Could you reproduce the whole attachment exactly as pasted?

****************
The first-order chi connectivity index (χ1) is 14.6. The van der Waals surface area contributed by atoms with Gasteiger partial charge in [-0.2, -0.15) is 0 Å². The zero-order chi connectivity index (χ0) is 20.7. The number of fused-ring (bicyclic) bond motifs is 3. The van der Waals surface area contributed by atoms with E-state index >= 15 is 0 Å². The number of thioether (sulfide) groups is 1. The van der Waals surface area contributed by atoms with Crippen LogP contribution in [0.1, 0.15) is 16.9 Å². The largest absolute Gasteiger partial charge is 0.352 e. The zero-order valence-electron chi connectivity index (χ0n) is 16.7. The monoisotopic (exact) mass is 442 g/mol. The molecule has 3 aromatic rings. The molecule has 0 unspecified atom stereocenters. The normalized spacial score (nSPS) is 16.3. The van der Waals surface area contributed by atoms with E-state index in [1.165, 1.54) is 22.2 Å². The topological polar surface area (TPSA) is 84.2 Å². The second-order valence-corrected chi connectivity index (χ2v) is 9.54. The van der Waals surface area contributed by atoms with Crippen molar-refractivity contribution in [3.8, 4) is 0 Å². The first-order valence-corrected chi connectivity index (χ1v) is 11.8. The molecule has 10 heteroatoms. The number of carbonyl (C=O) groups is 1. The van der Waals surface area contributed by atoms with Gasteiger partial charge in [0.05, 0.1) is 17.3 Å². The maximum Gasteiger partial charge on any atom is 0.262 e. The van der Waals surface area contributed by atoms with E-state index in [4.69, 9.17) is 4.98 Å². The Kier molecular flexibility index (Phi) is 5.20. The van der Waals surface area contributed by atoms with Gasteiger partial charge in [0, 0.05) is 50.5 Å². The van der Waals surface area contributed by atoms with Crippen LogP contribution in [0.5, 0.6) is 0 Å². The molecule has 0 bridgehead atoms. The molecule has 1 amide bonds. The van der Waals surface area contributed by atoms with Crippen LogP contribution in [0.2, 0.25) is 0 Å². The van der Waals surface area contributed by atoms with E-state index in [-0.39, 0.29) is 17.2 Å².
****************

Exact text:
The first-order chi connectivity index (χ1) is 14.6. The van der Waals surface area contributed by atoms with Gasteiger partial charge in [-0.2, -0.15) is 0 Å². The zero-order chi connectivity index (χ0) is 20.7. The number of fused-ring (bicyclic) bond motifs is 3. The van der Waals surface area contributed by atoms with E-state index >= 15 is 0 Å². The number of thioether (sulfide) groups is 1. The van der Waals surface area contributed by atoms with Crippen LogP contribution in [0.1, 0.15) is 16.9 Å². The largest absolute Gasteiger partial charge is 0.352 e. The zero-order valence-electron chi connectivity index (χ0n) is 16.7. The monoisotopic (exact) mass is 442 g/mol. The molecule has 3 aromatic rings. The molecule has 0 unspecified atom stereocenters. The normalized spacial score (nSPS) is 16.3. The van der Waals surface area contributed by atoms with E-state index in [1.165, 1.54) is 22.2 Å². The topological polar surface area (TPSA) is 84.2 Å². The second-order valence-corrected chi connectivity index (χ2v) is 9.54. The van der Waals surface area contributed by atoms with Crippen molar-refractivity contribution in [3.8, 4) is 0 Å². The first-order valence-corrected chi connectivity index (χ1v) is 11.8. The molecule has 10 heteroatoms. The number of carbonyl (C=O) groups is 1. The van der Waals surface area contributed by atoms with Gasteiger partial charge in [0.05, 0.1) is 17.3 Å². The maximum Gasteiger partial charge on any atom is 0.262 e. The van der Waals surface area contributed by atoms with E-state index in [4.69, 9.17) is 4.98 Å². The Kier molecular flexibility index (Phi) is 5.20. The van der Waals surface area contributed by atoms with Gasteiger partial charge in [0, 0.05) is 50.5 Å². The van der Waals surface area contributed by atoms with Crippen LogP contribution in [0.5, 0.6) is 0 Å². The molecule has 0 bridgehead atoms. The molecule has 1 amide bonds. The van der Waals surface area contributed by atoms with Crippen LogP contribution in [0.2, 0.25) is 0 Å². The van der Waals surface area contributed by atoms with E-state index in [-0.39, 0.29) is 17.2 Å².